Many have tried to estimate how far away are aliens. For example, some apply the Drake equation, which is the product of 7 parameters, some of which can vary over quite wide ranges. Resulting estimates tend to be quite uncertain and disputable.
Would you care to speculate on what might occur in a civilization if biological and medical advances paralleled other technologies and essentially offered the possibility of immortality?
Quite aware. Dr. Wright is a leading SETI researcher, and many of my opinions are formed from his work. G Hat was funded by a private donation. Unfortunately his work is often taken to be evidence of absence, instead of what it really is: an important narrowing of parameter/search space.
Mercury is in 3:2 resonance with our Sun.
One key thing about red dwarf tidal locking that I wish I understood is whether planets generally lock 1:1 or get into a resonance that is not 1:1.
In case you're unaware, Jason Wright's G-Hat project is a great source of this search for techno-signatures. https://sites.psu.edu/astro...
Clearly visible implies we've attempted to look for the clearly visible. Luckily NASA has come around and has restored funding to looking for Technosignatures.
Thirty years of dismantling the Hart-Tipler Conjecture in the literature may have something to do with it, but no one said overcoming bias was easy :)
It is evidence of their failure to reach the "clearly visible" step. They may have reached other steps.
Agreed that there are no clearly visible alien civs. I disagree that this is evidence of their absence - especially before we actually look.
Surely if we take "clearly visible" literally, there are no clearly visible alien civs. Yes, there might be civs that are not visible. But if so they can't have expanded very far and changed how their sphere of control looks a lot.
I've been a fan of the Future Humanity Institute for nearly a decade now - and I've enjoyed talks by you, Stuart Armstrong, and Nick Bostrom.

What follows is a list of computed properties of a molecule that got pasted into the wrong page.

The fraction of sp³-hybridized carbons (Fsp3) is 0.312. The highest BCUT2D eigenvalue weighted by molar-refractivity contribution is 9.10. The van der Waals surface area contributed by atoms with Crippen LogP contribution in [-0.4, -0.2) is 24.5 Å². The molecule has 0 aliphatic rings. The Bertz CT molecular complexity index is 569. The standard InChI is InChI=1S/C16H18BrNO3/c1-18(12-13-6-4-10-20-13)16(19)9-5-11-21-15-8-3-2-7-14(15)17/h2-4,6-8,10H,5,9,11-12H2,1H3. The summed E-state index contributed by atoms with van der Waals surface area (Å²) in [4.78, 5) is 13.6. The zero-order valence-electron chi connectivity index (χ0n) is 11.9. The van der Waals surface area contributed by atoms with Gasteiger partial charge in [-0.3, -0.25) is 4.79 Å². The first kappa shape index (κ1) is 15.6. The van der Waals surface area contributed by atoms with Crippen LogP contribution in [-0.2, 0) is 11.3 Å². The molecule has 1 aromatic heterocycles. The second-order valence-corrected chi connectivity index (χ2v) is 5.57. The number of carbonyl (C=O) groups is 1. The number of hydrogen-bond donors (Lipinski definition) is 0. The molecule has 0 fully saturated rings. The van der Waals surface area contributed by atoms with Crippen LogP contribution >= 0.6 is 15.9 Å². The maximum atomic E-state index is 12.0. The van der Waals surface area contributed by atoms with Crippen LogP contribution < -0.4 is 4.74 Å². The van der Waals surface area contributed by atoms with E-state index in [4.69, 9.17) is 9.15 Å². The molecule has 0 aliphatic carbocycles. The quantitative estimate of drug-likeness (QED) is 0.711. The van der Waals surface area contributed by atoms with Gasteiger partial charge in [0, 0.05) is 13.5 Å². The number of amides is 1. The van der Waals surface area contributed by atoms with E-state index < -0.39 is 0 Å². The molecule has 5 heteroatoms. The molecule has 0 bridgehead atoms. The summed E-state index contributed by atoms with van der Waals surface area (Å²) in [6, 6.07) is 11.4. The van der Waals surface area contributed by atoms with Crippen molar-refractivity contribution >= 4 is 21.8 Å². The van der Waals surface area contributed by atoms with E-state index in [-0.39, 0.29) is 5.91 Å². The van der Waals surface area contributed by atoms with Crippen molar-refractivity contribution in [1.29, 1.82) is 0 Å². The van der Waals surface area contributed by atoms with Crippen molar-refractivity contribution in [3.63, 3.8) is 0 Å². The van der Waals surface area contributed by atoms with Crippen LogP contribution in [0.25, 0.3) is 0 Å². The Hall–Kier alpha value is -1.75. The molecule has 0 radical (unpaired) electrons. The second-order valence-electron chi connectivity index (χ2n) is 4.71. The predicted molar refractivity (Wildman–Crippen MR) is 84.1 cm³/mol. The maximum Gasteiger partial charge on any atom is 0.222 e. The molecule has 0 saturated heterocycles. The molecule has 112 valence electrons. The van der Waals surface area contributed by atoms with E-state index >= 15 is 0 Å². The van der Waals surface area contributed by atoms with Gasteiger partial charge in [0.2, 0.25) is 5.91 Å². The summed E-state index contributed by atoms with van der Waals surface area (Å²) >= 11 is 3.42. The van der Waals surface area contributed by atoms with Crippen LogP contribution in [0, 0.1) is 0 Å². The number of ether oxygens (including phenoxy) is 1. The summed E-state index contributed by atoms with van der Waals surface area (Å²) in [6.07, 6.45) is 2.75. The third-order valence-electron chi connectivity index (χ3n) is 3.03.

The issue I have with this model is the statement "The fact that we now see no alien civilizations anywhere strongly suggests that any one oasis (e.g., planet) has a very low chance to start from simple dead matter and then give rise to a clearly visible civilization." This seems, for lack of a better word, to be a bias shared by many scholars.
There have been a number of papers that quantify the amount of searching that we have done, and it's very small. Why cannot we use knowledge about the universe as we know it to help us create our best model?
In any population of GC there will be a first and potentially a second. Doesn't this make the question of 'when is the earliest the universe could support a GC?' an important parameter?
The amount of time between the first and second, and the speed at which a GC can do its grabby stuff become the second and third parameter.
Obviously this goes against the assumptions you detail, but I believe exploring these parameters shows a reasonable estimate - that the GC already happened long ago.
Okay, thanks, I’ll look for that recent post before I bother you with more questions.
Flares and tidal locking are less of a problem for water worlds. And they are mainly a problem for multicellular life, so most other steps could take place in an earlier Eden, as per my recent post on that. And whatever steps have to take place around a star like ours could still happen much later in the universe's history.
Robin, the dwarf stars that live substantially longer than our sun have devastating flares, and the habitable zones are so near to the star that the planets in them are tidally locked. They are also more common than Sol-type stars. The fact that we find ourselves orbiting a shorter-lived, less common star does imply poor habitability issues with the dwarf stars. Doesn’t all this interfere with your assumption that if civilizations are super-rare they should find themselves later in the age of the universe?
To be pedantic, in the common parlance "risk of" usually refers to an unfavorable outcome. Favorable outcomes are usually a "chance", "prospect" or "opportunity".
at risk of being awesome, and kicking some alien ass!
This reminds me of the Berezin article, who suggested that the only logical explanation of the Fermi paradox is that we are the first civilization and we will kill all other civilizations (in the nearby region of space). But here you make one step forward and find the size of this nearby region of space.
Also, if the distance between civilizations is around 1Gy and they are agressive, then sending malicious data (SETI-attack) becomes a viable option as it outperforms all other ways of transportation.